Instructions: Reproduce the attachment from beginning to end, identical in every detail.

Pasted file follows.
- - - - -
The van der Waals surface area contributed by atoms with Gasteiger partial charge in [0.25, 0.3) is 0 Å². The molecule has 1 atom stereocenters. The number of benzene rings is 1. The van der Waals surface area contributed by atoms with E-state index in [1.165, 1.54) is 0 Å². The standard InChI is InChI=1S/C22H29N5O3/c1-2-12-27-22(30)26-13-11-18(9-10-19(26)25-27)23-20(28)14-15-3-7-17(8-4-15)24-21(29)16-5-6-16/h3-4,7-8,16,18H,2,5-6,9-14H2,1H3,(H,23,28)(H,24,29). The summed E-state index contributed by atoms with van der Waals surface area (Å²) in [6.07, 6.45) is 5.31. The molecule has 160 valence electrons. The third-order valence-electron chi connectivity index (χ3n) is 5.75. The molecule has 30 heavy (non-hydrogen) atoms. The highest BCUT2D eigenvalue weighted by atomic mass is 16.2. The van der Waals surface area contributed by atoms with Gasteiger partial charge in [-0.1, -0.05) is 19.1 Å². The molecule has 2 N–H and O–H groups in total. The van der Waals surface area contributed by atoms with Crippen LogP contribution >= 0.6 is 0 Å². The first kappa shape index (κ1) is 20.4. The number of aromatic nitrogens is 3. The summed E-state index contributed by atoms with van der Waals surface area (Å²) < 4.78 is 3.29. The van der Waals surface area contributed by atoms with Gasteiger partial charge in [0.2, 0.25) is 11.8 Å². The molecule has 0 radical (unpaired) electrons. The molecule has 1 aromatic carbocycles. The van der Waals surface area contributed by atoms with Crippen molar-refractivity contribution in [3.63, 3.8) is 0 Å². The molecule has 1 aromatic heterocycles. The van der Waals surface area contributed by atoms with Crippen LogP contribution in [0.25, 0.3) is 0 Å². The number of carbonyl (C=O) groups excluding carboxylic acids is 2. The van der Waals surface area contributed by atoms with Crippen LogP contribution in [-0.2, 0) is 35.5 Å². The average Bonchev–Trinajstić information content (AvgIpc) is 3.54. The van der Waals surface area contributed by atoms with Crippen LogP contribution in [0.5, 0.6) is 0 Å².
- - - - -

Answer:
The van der Waals surface area contributed by atoms with Gasteiger partial charge in [0.25, 0.3) is 0 Å². The molecule has 1 atom stereocenters. The number of benzene rings is 1. The van der Waals surface area contributed by atoms with E-state index in [1.165, 1.54) is 0 Å². The standard InChI is InChI=1S/C22H29N5O3/c1-2-12-27-22(30)26-13-11-18(9-10-19(26)25-27)23-20(28)14-15-3-7-17(8-4-15)24-21(29)16-5-6-16/h3-4,7-8,16,18H,2,5-6,9-14H2,1H3,(H,23,28)(H,24,29). The summed E-state index contributed by atoms with van der Waals surface area (Å²) in [6.07, 6.45) is 5.31. The molecule has 160 valence electrons. The third-order valence-electron chi connectivity index (χ3n) is 5.75. The molecule has 30 heavy (non-hydrogen) atoms. The highest BCUT2D eigenvalue weighted by atomic mass is 16.2. The van der Waals surface area contributed by atoms with Gasteiger partial charge in [-0.1, -0.05) is 19.1 Å². The molecule has 2 N–H and O–H groups in total. The van der Waals surface area contributed by atoms with Crippen LogP contribution >= 0.6 is 0 Å². The first kappa shape index (κ1) is 20.4. The number of aromatic nitrogens is 3. The summed E-state index contributed by atoms with van der Waals surface area (Å²) < 4.78 is 3.29. The van der Waals surface area contributed by atoms with Gasteiger partial charge in [0.2, 0.25) is 11.8 Å². The molecule has 0 radical (unpaired) electrons. The molecule has 1 aromatic carbocycles. The van der Waals surface area contributed by atoms with Crippen molar-refractivity contribution in [3.63, 3.8) is 0 Å². The molecule has 1 aromatic heterocycles. The van der Waals surface area contributed by atoms with Crippen LogP contribution in [0.25, 0.3) is 0 Å². The number of carbonyl (C=O) groups excluding carboxylic acids is 2. The van der Waals surface area contributed by atoms with Crippen LogP contribution in [-0.2, 0) is 35.5 Å². The average Bonchev–Trinajstić information content (AvgIpc) is 3.54. The van der Waals surface area contributed by atoms with Crippen LogP contribution in [0.5, 0.6) is 0 Å².